As students at the Florida school where 17 people were recently killed returned to classes, a major gun retailer has announced it will stop selling the kind of weapon used in the attack.
Dick’s Sporting Goods, which has more than 600 shops, said it would no longer sell assault-style rifles, and backed “common sense gun reform”.
The move came as pupils and teachers made an emotional return to Marjory Stoneman Douglas High School.
Grief counsellors were on hand.
In the aftermath of the 14 February shooting, pressure has mounted on US politicians to act on gun control and for corporations to cut ties with the powerful National Rifle Association (NRA).
The announcement by Dick’s Sporting Goods also came as Florida lawmakers proposed a package of gun control measures at the state level, among them a controversial bill to arm school staff, including teachers.
In Washington, President Donald Trump urged a group of lawmakers with diverse views to come up with a comprehensive bipartisan solution in a televised meeting.
Republican leaders in Congress have rejected raising the minimum age to buy rifles from 18 to 21, but Mr Trump said he “would give pretty serious thought to it”, despite opposition from the NRA, which supported him as a candidate.
He told the lawmakers: “Some of you people are petrified of the NRA, you can’t be petrified.”
Also on Wednesday, a teacher in the state of Georgia was arrested after barricading himself in a classroom and firing a handgun. No-one was injured.
In announcing its policy change, Dick’s Sporting Goods said in a statement that it had “tremendous respect and admiration for the students organising and making their voices heard regarding gun violence in schools and elsewhere in our country”.
It added: “We have heard you. The nation has heard you.”
The retailer said it was committing itself to:
- No longer selling assault-style rifles (The company had stopped selling such weapons at its main shops after the 2012 Sandy Hook shooting but 35 shops run by a subsidiary called Field & Stream had continued to do so)
- Banning the sale of high-capacity magazines that allow more shots to be fired without reloading
- Not selling any firearms to anyone under the age of 21
It said that while it supported the Second Amendment to the US constitution, which protects the right to keep and bear arms, “gun violence is an epidemic that’s taking the lives of too many people”.
Dick’s CEO Edward Stack told CNN he expected a backlash from some customers, saying “the hunt business is an important part of the business, no doubt about it”.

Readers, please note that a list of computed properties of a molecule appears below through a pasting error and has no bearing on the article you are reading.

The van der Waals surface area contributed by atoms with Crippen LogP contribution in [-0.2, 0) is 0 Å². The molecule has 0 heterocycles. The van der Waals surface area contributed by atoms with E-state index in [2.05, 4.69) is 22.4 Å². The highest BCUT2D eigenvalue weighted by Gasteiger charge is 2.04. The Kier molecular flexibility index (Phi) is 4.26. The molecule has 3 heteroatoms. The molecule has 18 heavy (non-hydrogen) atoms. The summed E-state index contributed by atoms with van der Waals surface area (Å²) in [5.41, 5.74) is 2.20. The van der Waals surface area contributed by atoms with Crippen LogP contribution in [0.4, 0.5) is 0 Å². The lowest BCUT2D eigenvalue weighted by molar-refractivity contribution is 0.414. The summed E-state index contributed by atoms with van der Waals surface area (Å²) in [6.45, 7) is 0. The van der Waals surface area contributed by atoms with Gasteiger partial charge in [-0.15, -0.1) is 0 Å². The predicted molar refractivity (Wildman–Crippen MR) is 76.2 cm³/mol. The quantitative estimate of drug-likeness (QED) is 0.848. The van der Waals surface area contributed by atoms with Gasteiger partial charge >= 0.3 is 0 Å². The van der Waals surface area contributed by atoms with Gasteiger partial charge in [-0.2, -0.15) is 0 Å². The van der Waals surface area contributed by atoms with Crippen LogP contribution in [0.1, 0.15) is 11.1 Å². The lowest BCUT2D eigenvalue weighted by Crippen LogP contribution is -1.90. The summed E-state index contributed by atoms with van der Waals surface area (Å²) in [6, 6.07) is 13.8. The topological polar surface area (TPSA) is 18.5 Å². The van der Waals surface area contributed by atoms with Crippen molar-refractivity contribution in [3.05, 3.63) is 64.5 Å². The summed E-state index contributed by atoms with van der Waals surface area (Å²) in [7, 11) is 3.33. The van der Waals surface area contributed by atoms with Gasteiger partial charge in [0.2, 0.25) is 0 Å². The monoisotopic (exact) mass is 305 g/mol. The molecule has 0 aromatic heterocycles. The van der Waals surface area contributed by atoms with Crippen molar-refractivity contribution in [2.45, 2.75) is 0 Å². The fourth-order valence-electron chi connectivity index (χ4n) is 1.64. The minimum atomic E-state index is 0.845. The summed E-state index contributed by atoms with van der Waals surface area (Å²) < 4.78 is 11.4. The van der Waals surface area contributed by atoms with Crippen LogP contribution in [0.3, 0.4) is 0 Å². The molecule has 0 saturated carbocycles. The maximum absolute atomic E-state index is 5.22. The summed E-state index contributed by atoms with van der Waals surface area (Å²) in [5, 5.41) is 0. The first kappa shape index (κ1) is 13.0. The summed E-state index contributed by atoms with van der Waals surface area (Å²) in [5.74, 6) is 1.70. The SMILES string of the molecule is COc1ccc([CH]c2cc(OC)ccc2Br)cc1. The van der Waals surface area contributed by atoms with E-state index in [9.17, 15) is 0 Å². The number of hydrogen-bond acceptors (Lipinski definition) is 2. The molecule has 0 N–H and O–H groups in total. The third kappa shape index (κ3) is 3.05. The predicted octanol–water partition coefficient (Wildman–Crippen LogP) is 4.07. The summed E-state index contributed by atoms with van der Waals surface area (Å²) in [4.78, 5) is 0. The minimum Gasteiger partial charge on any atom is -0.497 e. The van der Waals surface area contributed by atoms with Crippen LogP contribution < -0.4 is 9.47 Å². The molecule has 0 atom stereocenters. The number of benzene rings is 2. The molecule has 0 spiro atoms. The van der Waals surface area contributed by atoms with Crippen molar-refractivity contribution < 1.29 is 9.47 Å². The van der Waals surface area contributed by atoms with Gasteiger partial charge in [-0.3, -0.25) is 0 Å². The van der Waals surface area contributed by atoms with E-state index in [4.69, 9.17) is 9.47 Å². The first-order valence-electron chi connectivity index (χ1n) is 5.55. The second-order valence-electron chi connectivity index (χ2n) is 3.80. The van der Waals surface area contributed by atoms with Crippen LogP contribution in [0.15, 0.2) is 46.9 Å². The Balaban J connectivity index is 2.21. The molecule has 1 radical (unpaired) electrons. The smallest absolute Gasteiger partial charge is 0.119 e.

The Parkland shooting suspect, 19-year-old Nikolas Cruz, bought a gun at Dick’s but not the AR-15-style weapon he is alleged to have used in the attack, Mr Stack said.
“We did everything by the book, and we did everything that the law required, and he was still able to buy a gun,” he told ABC.
At Marjory Stoneman Douglas High School, a line of police officers, school staff and community members bearing flowers greeted some 3,000 students who returned to classes on Wednesday morning. There were also many reporters, shouting questions to the teenagers about how they felt.
Lyliah Skinner, a 16-year-old student, told the BBC before she left home: “We’re not going to really be learning much today – it’s all about healing.”
She also said she was feeling nervous “because I’m scared it’s gonna happen again”. Lyliah listed people she knew who would not be returning, including Joaquin Oliver, who sat just in front of her in a class they shared.
David Hogg, a senior student and now leading activist, was also feeling trepidation. It was “really hard to think about” what occurred two weeks ago, he said.
“Imagine getting in a plane crash and having to get back on the same plane again and again and again and being expected to learn and act like nothing’s wrong,” he told NBC News.
The handling of the shooting by authorities sparked criticism after it emerged that the FBI and local police had failed to follow up on multiple tips about Mr Cruz, and that an armed deputy at the school had stayed outside the school building while the attack took place.
The school’s Building 12, the site of the shootings, will remain closed and cordoned off indefinitely.
Armed school ‘marshals’
Members of Florida’s State House and Senate will soon begin reviewing proposed bills related to firearms, which need their approval and also that of Governor Rick Scott.
Among other restrictions, they would raise the legal age to buy rifles from 18 to 21 and giving police more control to seize weapons from mentally ill people.
A controversial $67m voluntary programme to arm school staff, including teachers, would ensure they were trained by law enforcement and allowed to carry concealed weapons on campus, according to the New York Times.